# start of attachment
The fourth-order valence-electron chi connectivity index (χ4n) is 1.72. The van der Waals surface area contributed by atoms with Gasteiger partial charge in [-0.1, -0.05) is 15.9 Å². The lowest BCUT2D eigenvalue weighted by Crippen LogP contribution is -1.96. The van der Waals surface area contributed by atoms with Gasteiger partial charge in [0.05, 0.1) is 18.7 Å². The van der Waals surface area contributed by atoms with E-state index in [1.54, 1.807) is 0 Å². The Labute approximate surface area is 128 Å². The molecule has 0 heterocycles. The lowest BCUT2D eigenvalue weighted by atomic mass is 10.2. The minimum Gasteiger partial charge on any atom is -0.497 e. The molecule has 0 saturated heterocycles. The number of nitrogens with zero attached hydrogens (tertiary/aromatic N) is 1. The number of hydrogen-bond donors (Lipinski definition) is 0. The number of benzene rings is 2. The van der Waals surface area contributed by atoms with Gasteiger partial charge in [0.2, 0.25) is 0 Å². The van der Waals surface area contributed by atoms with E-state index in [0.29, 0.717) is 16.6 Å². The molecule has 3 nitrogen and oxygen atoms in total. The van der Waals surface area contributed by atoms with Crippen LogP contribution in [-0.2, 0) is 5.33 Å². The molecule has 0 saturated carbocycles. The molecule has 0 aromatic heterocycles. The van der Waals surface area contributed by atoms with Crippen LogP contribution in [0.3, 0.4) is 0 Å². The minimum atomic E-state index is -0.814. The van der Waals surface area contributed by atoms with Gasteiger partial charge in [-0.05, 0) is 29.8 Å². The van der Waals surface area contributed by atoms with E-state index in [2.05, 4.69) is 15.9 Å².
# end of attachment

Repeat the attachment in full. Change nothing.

The fourth-order valence-electron chi connectivity index (χ4n) is 1.72. The van der Waals surface area contributed by atoms with Gasteiger partial charge in [-0.1, -0.05) is 15.9 Å². The lowest BCUT2D eigenvalue weighted by Crippen LogP contribution is -1.96. The van der Waals surface area contributed by atoms with Gasteiger partial charge in [0.05, 0.1) is 18.7 Å². The van der Waals surface area contributed by atoms with E-state index in [1.54, 1.807) is 0 Å². The Labute approximate surface area is 128 Å². The molecule has 0 heterocycles. The lowest BCUT2D eigenvalue weighted by atomic mass is 10.2. The minimum Gasteiger partial charge on any atom is -0.497 e. The molecule has 0 saturated heterocycles. The number of nitrogens with zero attached hydrogens (tertiary/aromatic N) is 1. The number of hydrogen-bond donors (Lipinski definition) is 0. The number of benzene rings is 2. The van der Waals surface area contributed by atoms with Gasteiger partial charge in [0.2, 0.25) is 0 Å². The van der Waals surface area contributed by atoms with E-state index in [0.29, 0.717) is 16.6 Å². The molecule has 3 nitrogen and oxygen atoms in total. The van der Waals surface area contributed by atoms with Crippen LogP contribution in [-0.2, 0) is 5.33 Å². The molecule has 0 saturated carbocycles. The molecule has 0 aromatic heterocycles. The van der Waals surface area contributed by atoms with Crippen LogP contribution in [0.3, 0.4) is 0 Å². The minimum atomic E-state index is -0.814. The van der Waals surface area contributed by atoms with Gasteiger partial charge in [-0.05, 0) is 29.8 Å². The van der Waals surface area contributed by atoms with E-state index in [2.05, 4.69) is 15.9 Å².